Have the Greeks lost their marbles (again)?

Selling off Greek state property is a desperate measure that isn't going to meet debtor's demands or solve the country's terrible problems

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At the beginning of the 1970s, the British government owned the travel agent Thomas Cook and all the pubs in Carlisle. It still owns an ancient aqueduct in Rome, the Tobermory garage, and Pauline Bonaparte’s palace in Paris. Oh, and, among 10,000 other works of art, a photograph by Ryan Gander entitled A Very BIG Bean I thought to myself, currently hanging in the Ministry of Justice.

What governments possess is naturally going to come to mind when a country finds itself on its uppers. Like one of those daytime shows where contestants are invited to hawk their dusty gewgaws to the auction house, governments in dire need are going to start thinking this: do we need this or that island? Why do we have that very expensive house? What are we doing, spending money on a rail network when we could sell it to the Chinese?

The latest and most urgent of these sell-offs is currently proceeding in Greece. No one can say they don’t need the money. Their debt was 165.3 per cent of nominal gross domestic product in 2011, reduced through restructuring to a mere 132.4 per cent of GDP in the first quarter of 2012. No wonder they are casting round, and wondering what they possess, and what could be sold off to rich foreigners. There might be a game show here – a not very amusing one, if you happen to be Greek. The name of the game show is “Cash in the Attic”.

There’s a Holland Park townhouse for sale, among a lot more consular property, and the royal palace of Tatoi in Greece. There’s an office block in Brussels, and 8,000sq m of land in Cyprus. Only €1.8bn has been raised until now through a required asset sales programme. That sounds like quite a lot, but Greece is committed to realise €50bn from state assets by 2020. The requirement was tied to foreign aid of €240bn over the past two years.

The selling off of state property is not a new thing, or necessarily a particularly radical one any longer. But successful sell-offs in the past have been driven not by need, but by principle: recent sales, indeed, have had a doubtful result for the public purse. The privatised railways in the UK cost more to the taxpayer now than the nationalised ones did. The apparently massive windfall of the 3G spectrum auction, raising €22.5bn in 2000, had a damaging effect on the industry, and the crash had its own implications for the public purse. Sell-offs in search of money are permanent, and the money, unlike a point of principle, can prove elusive.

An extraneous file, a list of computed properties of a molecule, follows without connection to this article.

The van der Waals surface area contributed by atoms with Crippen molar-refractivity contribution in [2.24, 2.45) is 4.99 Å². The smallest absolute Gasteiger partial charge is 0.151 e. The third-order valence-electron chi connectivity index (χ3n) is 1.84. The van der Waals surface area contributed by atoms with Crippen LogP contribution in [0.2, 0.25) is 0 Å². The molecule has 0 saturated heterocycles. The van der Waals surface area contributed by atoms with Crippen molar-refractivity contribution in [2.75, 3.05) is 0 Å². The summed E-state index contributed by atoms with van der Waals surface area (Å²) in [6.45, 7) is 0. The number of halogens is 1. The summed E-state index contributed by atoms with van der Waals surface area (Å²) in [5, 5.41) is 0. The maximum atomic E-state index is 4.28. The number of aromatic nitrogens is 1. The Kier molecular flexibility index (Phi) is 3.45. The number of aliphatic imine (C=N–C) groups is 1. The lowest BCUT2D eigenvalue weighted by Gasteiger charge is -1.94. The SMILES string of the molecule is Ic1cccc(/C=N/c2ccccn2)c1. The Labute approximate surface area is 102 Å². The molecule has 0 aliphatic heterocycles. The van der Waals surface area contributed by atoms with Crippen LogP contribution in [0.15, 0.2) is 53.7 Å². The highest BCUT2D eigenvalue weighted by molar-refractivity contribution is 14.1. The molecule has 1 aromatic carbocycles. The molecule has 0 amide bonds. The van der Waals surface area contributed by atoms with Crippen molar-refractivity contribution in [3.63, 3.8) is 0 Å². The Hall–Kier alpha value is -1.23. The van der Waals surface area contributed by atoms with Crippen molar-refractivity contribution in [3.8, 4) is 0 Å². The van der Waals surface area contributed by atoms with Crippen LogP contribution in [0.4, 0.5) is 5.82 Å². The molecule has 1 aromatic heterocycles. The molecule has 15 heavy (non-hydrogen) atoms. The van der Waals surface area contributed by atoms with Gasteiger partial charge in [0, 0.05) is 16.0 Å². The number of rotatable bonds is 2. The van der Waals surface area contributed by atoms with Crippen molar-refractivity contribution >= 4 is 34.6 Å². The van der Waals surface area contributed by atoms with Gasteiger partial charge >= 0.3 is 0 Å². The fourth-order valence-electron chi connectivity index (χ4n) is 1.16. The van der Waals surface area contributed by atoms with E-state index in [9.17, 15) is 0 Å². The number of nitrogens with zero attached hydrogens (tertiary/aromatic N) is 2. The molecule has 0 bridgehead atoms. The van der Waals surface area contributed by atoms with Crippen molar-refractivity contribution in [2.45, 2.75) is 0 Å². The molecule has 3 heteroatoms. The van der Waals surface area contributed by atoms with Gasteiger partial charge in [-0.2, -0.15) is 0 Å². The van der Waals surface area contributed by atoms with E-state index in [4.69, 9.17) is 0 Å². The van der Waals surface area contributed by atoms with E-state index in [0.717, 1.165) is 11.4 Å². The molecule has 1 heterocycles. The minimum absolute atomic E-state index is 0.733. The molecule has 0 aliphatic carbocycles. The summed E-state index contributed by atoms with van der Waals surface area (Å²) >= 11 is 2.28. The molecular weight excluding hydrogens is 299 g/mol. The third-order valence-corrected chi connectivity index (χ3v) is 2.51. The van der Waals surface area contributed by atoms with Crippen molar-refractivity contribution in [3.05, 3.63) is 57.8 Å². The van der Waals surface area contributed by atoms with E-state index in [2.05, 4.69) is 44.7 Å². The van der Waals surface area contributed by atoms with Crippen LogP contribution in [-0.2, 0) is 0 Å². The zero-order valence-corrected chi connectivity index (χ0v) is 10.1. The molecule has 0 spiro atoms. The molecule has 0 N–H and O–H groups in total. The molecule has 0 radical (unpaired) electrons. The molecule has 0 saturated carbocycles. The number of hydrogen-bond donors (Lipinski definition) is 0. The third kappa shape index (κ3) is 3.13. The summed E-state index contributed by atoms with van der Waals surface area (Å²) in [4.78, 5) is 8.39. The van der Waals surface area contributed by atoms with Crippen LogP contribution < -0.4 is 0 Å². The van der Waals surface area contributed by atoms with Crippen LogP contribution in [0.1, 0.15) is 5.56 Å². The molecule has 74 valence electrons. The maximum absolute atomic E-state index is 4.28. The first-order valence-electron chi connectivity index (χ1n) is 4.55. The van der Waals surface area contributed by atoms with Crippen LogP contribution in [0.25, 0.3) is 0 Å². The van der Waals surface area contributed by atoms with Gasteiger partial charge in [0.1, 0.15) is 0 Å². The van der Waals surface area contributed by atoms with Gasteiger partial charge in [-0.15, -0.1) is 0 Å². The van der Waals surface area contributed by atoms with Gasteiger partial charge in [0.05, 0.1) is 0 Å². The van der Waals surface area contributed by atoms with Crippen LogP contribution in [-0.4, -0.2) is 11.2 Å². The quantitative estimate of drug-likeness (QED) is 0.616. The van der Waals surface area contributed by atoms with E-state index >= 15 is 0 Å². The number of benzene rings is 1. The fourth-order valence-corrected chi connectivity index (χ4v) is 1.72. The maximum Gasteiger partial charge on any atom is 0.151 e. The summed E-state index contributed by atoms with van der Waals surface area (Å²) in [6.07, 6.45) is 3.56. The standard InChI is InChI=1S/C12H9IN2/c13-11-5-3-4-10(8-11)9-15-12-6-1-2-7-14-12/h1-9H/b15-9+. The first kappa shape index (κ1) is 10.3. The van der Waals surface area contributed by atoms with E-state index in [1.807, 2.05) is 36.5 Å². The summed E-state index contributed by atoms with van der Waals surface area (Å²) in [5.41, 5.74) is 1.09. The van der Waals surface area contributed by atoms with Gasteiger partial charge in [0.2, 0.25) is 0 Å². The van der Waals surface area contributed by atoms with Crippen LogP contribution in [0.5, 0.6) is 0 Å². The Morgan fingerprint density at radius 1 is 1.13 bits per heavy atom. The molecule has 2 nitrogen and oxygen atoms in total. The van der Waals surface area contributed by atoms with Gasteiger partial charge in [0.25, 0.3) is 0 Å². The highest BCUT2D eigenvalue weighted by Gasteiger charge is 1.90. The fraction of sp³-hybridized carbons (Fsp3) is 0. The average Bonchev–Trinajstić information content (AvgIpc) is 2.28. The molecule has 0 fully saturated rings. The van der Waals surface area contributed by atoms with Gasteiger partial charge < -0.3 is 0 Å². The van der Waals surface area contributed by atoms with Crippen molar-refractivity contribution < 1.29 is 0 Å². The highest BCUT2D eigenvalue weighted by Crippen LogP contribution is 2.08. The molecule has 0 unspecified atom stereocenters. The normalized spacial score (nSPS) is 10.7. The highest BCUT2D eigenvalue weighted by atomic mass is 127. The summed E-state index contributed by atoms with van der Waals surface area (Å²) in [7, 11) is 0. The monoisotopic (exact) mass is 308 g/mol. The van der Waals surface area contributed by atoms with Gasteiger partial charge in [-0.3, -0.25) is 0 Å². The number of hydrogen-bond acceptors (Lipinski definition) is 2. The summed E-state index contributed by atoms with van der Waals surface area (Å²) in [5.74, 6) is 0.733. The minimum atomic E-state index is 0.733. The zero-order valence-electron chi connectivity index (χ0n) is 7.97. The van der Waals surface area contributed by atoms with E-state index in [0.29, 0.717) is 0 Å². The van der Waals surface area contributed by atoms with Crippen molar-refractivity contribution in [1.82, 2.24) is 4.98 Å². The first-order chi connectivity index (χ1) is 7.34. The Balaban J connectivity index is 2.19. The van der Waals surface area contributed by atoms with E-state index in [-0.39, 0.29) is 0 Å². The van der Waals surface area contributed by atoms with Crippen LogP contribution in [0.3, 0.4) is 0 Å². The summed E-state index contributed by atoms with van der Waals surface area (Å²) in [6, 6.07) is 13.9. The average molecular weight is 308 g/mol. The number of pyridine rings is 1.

Still, Greece’s creditors are going to wonder why a foreign government should possess a magnificent palace in Holland Park when communications now mean that everything could be easily run from Athens, with perhaps a floor of office space in Acton. Why not sell consular property, at least? It’s true that not even the most magnificent of it will go far; it’s true that it will involve a nation in terrible humiliation. But every little helps.

Is it at all likely to meet much of the Greek debt? What happens next time round when the debt rises, and there’s no longer a townhouse in Holland Park to toss into the maw? Nobody knows. A state can’t go on selling off its haphazardly acquired property indefinitely, and should only do so calmly, out of principle, not expecting to clear its obligations through the auction house.

Ten years ago, the Greeks were demanding the return of the Parthenon marbles from the British Museum, and many people thought they had justice on their side. Now, the demand must be dead in the water. Nobody wants to give back the Parthenon marbles, and find 10 years down the line that the creditors have insisted that they go to Sotheby’s, ultimately to adorn some magnificent private dacha near Moscow. Greek state property is a rich resource; the sale of it is a desperate measure, not repeatable, and is not going to meet anyone’s demands, or address the country’s terrible problems.

Let’s turn this shouting match into an attraction

The Chief Whip, Andrew Mitchell, is alleged to have shouted at police officers at the gates of Downing Street. “Open this gate, I’m the Chief Whip,” The Sun says he said. “I’m telling you – I’m the Chief Whip and I’m coming through these gates.” Outrage followed.

Well, manners in public life have become much more delicate and sensitive, but have we really reached the point where the Chief Whip cannot yell at the police? Some of the most rebarbative human beings ever to have lived have been whips. I dare say that members of the Metropolitan Police, in the past, have had the experience of being verbally abused, before they took up a tranquil existence at the Downing Street gates. Some manufactured anger was expressed on behalf of some nameless tourists, who were said to be shocked. (Perhaps they were on their first day in London.)

The only solution is to transform this unremarkable episode into a picturesque tourist experience, like the Changing of the Guard. The Chief Whip issues his traditional command: “You f—-ing stupid c——.” The policeman makes his traditional response: “You can’t talk to me like that, I don’t care if you’re the Prime Minister.” It could happen every day at 12 noon. Actually, come to think of it, it probably already does.

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